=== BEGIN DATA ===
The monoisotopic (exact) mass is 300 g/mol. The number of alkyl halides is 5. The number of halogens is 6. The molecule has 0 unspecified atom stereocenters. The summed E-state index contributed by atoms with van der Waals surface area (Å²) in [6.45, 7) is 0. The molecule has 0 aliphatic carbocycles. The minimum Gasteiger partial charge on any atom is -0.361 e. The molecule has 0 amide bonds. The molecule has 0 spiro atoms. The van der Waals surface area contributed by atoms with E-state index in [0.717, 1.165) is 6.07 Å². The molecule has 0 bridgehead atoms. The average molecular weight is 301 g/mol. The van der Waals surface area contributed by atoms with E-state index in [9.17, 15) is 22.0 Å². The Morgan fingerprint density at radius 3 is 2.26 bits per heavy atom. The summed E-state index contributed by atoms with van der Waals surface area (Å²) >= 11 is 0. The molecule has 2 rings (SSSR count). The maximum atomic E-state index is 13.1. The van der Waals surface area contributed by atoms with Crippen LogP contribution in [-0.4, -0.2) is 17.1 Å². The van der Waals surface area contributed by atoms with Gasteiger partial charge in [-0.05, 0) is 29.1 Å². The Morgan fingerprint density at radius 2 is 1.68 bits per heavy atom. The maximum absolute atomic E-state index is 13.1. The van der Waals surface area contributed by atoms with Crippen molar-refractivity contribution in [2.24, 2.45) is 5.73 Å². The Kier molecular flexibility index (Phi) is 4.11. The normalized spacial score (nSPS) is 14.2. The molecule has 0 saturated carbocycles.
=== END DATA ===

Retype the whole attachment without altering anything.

The monoisotopic (exact) mass is 300 g/mol. The number of alkyl halides is 5. The number of halogens is 6. The molecule has 0 unspecified atom stereocenters. The summed E-state index contributed by atoms with van der Waals surface area (Å²) in [6.45, 7) is 0. The molecule has 0 aliphatic carbocycles. The minimum Gasteiger partial charge on any atom is -0.361 e. The molecule has 0 amide bonds. The molecule has 0 spiro atoms. The van der Waals surface area contributed by atoms with E-state index in [0.717, 1.165) is 6.07 Å². The molecule has 0 bridgehead atoms. The average molecular weight is 301 g/mol. The van der Waals surface area contributed by atoms with E-state index in [9.17, 15) is 22.0 Å². The Morgan fingerprint density at radius 3 is 2.26 bits per heavy atom. The summed E-state index contributed by atoms with van der Waals surface area (Å²) >= 11 is 0. The molecule has 2 rings (SSSR count). The maximum atomic E-state index is 13.1. The van der Waals surface area contributed by atoms with Crippen LogP contribution in [-0.4, -0.2) is 17.1 Å². The van der Waals surface area contributed by atoms with Gasteiger partial charge in [-0.05, 0) is 29.1 Å². The Morgan fingerprint density at radius 2 is 1.68 bits per heavy atom. The maximum absolute atomic E-state index is 13.1. The van der Waals surface area contributed by atoms with Crippen molar-refractivity contribution in [2.24, 2.45) is 5.73 Å². The Kier molecular flexibility index (Phi) is 4.11. The normalized spacial score (nSPS) is 14.2. The molecule has 0 saturated carbocycles.